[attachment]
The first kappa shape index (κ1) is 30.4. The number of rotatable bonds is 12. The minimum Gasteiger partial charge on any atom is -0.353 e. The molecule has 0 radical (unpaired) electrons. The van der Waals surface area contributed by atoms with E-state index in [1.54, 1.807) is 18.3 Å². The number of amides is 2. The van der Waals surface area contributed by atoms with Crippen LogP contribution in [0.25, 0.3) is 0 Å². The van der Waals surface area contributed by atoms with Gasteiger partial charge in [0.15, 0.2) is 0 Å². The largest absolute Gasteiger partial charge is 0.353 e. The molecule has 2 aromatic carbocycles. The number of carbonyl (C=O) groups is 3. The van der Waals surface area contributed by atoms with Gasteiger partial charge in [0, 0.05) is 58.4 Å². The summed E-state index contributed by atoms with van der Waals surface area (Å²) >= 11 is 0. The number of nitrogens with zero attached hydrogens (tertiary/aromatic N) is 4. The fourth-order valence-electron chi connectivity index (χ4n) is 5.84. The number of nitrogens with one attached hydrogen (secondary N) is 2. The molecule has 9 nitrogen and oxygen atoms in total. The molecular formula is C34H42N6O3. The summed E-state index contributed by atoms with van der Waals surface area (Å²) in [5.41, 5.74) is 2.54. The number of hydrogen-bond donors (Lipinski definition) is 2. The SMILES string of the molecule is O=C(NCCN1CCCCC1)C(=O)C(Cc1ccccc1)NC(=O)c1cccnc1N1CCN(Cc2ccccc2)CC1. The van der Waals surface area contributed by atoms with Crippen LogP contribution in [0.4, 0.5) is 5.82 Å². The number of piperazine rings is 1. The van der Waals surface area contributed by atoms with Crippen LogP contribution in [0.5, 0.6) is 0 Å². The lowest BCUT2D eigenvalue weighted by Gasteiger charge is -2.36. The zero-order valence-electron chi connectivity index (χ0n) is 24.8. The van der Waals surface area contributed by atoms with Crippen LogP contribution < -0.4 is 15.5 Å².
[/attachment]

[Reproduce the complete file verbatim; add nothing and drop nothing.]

The first kappa shape index (κ1) is 30.4. The number of rotatable bonds is 12. The minimum Gasteiger partial charge on any atom is -0.353 e. The molecule has 0 radical (unpaired) electrons. The van der Waals surface area contributed by atoms with E-state index in [1.54, 1.807) is 18.3 Å². The number of amides is 2. The van der Waals surface area contributed by atoms with Crippen LogP contribution in [0.25, 0.3) is 0 Å². The van der Waals surface area contributed by atoms with Gasteiger partial charge in [0.15, 0.2) is 0 Å². The largest absolute Gasteiger partial charge is 0.353 e. The molecule has 2 aromatic carbocycles. The number of carbonyl (C=O) groups is 3. The van der Waals surface area contributed by atoms with Gasteiger partial charge in [0, 0.05) is 58.4 Å². The summed E-state index contributed by atoms with van der Waals surface area (Å²) >= 11 is 0. The number of nitrogens with zero attached hydrogens (tertiary/aromatic N) is 4. The fourth-order valence-electron chi connectivity index (χ4n) is 5.84. The number of nitrogens with one attached hydrogen (secondary N) is 2. The molecule has 9 nitrogen and oxygen atoms in total. The molecular formula is C34H42N6O3. The summed E-state index contributed by atoms with van der Waals surface area (Å²) in [5.41, 5.74) is 2.54. The number of hydrogen-bond donors (Lipinski definition) is 2. The SMILES string of the molecule is O=C(NCCN1CCCCC1)C(=O)C(Cc1ccccc1)NC(=O)c1cccnc1N1CCN(Cc2ccccc2)CC1. The van der Waals surface area contributed by atoms with Crippen LogP contribution in [0.4, 0.5) is 5.82 Å². The number of piperazine rings is 1. The van der Waals surface area contributed by atoms with Crippen LogP contribution in [0.5, 0.6) is 0 Å². The lowest BCUT2D eigenvalue weighted by Gasteiger charge is -2.36. The zero-order valence-electron chi connectivity index (χ0n) is 24.8. The van der Waals surface area contributed by atoms with Crippen LogP contribution < -0.4 is 15.5 Å².